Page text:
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Tuesday, November 25, 2014
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Published: Wednesday, 2/5/2014

Agriculture chief says climate change already hurting agriculture, unveils new 'climate hubs'

ASSOCIATED PRESS
Agriculture Secretary Tom Vilsack, right, accompanied by White House press secretary Jay Carney, announces new climate zones to help farmers deal with climate change.administration is creating seven regional "climate hubs" that will serve as clearinghouses for information and outreach about extreme weather across the US.  (AP Photo/Pablo Martinez Monsivais) Agriculture Secretary Tom Vilsack, right, accompanied by White House press secretary Jay Carney, announces new climate zones to help farmers deal with climate change.administration is creating seven regional "climate hubs" that will serve as clearinghouses for information and outreach about extreme weather across the US. (AP Photo/Pablo Martinez Monsivais)
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WASHINGTON — Climate change is already hurting American farmers and rural residents, Agriculture Secretary Tom Vilsack said today, warning that the U.S. would regret any failure to adapt and prepare for shifting weather realities.

Unveiling a new effort to coordinate the government’s response, Vilsack said extreme weather events have already taken the U.S. by surprise, putting ranchers and others out of business. He pointed to the intensity and frequency of recent storms, long droughts, snowstorms and subzero weather as evidence that climate change is no longer hypothetical or in the future.

“The combination of all those factors convinces me that the climate is changing, and it’s going to have its impact, and will have its impact, and is having its impact on agriculture and forestry,” Vilsack said.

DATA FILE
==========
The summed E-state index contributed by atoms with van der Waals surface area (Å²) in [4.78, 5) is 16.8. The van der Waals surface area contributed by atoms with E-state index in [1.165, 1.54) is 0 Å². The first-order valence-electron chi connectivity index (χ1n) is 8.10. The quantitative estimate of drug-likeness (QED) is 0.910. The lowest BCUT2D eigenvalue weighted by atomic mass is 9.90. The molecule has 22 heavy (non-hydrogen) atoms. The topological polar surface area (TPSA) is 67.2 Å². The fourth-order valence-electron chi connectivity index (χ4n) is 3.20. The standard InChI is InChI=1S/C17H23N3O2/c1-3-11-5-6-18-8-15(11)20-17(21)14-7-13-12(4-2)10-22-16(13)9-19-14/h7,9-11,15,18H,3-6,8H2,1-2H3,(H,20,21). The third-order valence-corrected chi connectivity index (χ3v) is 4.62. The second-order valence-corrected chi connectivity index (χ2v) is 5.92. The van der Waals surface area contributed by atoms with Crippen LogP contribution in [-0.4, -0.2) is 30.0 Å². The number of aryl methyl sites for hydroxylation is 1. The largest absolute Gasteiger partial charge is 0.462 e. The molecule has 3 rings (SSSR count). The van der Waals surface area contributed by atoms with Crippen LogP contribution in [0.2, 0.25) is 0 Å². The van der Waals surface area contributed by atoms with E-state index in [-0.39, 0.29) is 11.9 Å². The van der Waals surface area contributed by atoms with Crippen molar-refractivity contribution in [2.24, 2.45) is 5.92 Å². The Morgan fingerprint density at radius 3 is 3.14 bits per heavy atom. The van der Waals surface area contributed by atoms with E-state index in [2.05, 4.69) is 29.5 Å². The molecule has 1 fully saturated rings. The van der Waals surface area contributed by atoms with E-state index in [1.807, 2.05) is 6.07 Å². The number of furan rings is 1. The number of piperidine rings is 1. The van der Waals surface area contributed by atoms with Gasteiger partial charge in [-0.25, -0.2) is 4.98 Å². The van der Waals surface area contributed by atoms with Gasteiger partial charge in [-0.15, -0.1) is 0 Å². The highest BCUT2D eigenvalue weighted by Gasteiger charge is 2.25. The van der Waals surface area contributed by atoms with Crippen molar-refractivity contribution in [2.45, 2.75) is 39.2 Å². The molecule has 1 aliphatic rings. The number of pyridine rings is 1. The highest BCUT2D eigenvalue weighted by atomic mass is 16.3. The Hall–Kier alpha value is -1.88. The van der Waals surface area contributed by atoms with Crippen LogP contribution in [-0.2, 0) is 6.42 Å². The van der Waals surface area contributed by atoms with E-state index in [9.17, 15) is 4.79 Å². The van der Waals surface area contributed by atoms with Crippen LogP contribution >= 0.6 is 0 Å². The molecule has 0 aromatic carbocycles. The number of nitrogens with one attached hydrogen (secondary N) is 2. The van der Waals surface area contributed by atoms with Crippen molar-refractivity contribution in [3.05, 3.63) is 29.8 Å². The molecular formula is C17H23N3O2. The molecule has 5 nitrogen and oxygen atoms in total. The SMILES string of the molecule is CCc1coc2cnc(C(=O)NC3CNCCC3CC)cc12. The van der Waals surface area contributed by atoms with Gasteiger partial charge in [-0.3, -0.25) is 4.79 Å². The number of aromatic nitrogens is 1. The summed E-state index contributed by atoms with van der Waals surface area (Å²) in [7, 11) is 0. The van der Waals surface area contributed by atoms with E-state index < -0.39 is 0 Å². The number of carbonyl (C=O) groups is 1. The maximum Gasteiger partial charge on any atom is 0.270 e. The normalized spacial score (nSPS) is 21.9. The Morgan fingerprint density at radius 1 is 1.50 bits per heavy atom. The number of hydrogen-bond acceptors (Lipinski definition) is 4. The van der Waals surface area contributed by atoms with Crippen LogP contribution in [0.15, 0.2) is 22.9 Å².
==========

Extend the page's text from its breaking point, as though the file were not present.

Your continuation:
Pine bark beetle that in years past were killed off during harsh winters have now infected about 45 million trees in western states, leading to more severe forest fires, posing flood risks and threatening the timber industry, Vilsack said. In the absence of adequate forecasting and disaster assistance, he said, an October snowstorm wiped out entire cattle operations in the Dakotas.

“When that snowstorm hit, it didn’t wipe out just a few animals. It wiped out the entire operation,” Vilsack said. “Nobody anticipated and expected that severe a storm, that early.”

To that end, the Obama administration said seven new “climate hubs” will open in regions across the U.S., acting as clearinghouses for data and research about effects of climate change. Based out of existing Agriculture Department facilities, the hubs will assess local climate risks, such as drought and wildfire, then develop plans for dealing with them, such as improved irrigation techniques.

The goal is to synchronize the federal government’s preparation and resources with what other entities, such as universities, tribal communities and state governments, are doing to prepare for shifting temperatures.

“It’s taking existing avenues, research service or forest service, and charging them with a new responsibility to basically take a look at precisely what risks are currently being recognized and what’s the vulnerability to agriculture and to forestry in each region of the country,” Vilsack said.

Vilsack disclosed the locations for the new hubs, which were announced last year and included in Obama’s broader climate change plan. The seven regional hubs will be housed in forest service stations or government research labs in Ames, Iowa; Durham, N.H.; Raleigh, N.C.; Fort Collins, Colo.; El Reno, Okla.; Corvallis, Ore.; and Las Cruces, N.M. Three smaller “sub-hubs” will be created in Houghton, Mich.; Davis, Calif.; and Rio Piedras, Puerto Rico.



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